PAN-AFRICAN PARLIAMENT REPORTS ON THE STATE OF SECURITY IN BURUNDI
6 MAY 2016, JOHANNESBURG, SOUTH AFRICA – The political situation in Burundi remains fragile and requires continuous and objective examination in the interest of the Burundian people.
This was one of the findings of the Committee of Cooperation, International Relations and Conflict Resolution presented to Members of the Pan-African Parliament during the fourth parliament’s second sitting in Midrand.
The Committee presented a report on a comprehensive fact-finding mission that took place in November 2015 in Bujumbura, Burundi.
The report presented first-hand and independent information following interviews with 18 individuals from various spheres of government, civil society and the media. The mission to the capital comprised a delegation of six members of parliament and PAP support staff.
The purpose of the mission was two-fold: to ascertain whether international media’s reflection of the situation on the ground is accurate and, more importantly, from a parliamentary perspective, to establish and express the will of the people of Burundi.
The Speaker of the National Assembly lauded the efforts of the Pan-African Parliament in taking the step to visit Burundi and witness the on-the-ground activities in the country. He also encouraged objectivity in the analysis of the findings.
The report finds that the peace and security situation in the country, although mainly centred in Bujumbura, is volatile. The number of arms that remains freely available to civilians is concerning. While the police has started disarming efforts, they lack expertise and equipment to carry out the task, fully.
The PAP called on the Burundi Government and the AU to, as a matter of urgency, finalise the Memorandum of Understanding that will see the AU providing support to Burundi, specifically with the disarming of civilians.
The report requested that the international community, particularly the African Union and the United Nations promote actions towards reconciliation to create an atmosphere for dialogue and peace, with a view to putting an end to the conflict. The humanitarian situation, such as the loss of lives of both civilians and armed forces call for intervention.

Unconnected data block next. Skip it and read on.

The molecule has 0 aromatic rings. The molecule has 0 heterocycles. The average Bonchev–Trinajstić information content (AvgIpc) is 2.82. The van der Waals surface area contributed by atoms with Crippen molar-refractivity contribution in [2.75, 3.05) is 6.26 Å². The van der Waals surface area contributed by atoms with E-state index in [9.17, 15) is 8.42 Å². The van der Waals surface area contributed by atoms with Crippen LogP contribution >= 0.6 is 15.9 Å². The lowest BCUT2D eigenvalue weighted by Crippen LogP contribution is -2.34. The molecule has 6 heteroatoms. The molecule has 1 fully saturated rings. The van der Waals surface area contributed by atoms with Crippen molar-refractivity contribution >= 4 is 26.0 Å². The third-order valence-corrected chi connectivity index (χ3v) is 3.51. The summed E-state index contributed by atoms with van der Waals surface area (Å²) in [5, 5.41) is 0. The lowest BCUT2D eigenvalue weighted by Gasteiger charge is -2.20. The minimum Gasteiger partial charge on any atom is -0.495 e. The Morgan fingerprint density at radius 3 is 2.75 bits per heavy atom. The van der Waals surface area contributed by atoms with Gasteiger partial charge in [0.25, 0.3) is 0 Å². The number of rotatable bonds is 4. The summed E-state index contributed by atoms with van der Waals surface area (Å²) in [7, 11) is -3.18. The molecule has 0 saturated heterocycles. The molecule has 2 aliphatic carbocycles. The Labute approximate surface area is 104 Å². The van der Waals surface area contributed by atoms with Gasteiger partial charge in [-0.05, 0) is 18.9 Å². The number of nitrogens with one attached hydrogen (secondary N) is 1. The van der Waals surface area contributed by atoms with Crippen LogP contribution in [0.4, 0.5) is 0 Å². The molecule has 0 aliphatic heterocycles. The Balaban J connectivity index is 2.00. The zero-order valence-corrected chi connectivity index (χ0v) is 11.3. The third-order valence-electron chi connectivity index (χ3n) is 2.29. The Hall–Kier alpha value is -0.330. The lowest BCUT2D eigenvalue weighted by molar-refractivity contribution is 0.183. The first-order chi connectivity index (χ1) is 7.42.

The PAP also calls on the Burundian Head of State to subscribe to a logic of inclusive national consultation to immediately stop any violence and consequently enhance the return of refugees. It further requested that the international community respect and support the key structures that the Government of Burundi has put in place to address historical injustices.
An attempted coup took place against the government of President Pierre Nkurunziza on 13 May 2015, while he attended an East African Community meeting in Dar Es Salaam, Tanzania. As a result, the period before and after Burundi’s national elections in August 2015, was plagued with various acts of civil unrest – remaining a red flag for the international community and the media.
In the interviews, the Senate of Burundi HE Révérin Ndikuriyo reinforced the message that Burundi is a safe country, and not on the brink of anarchy as reported in the media. He acknowledged the incidents of violence, but said that it was on the decrease, following the measures put in place by the government.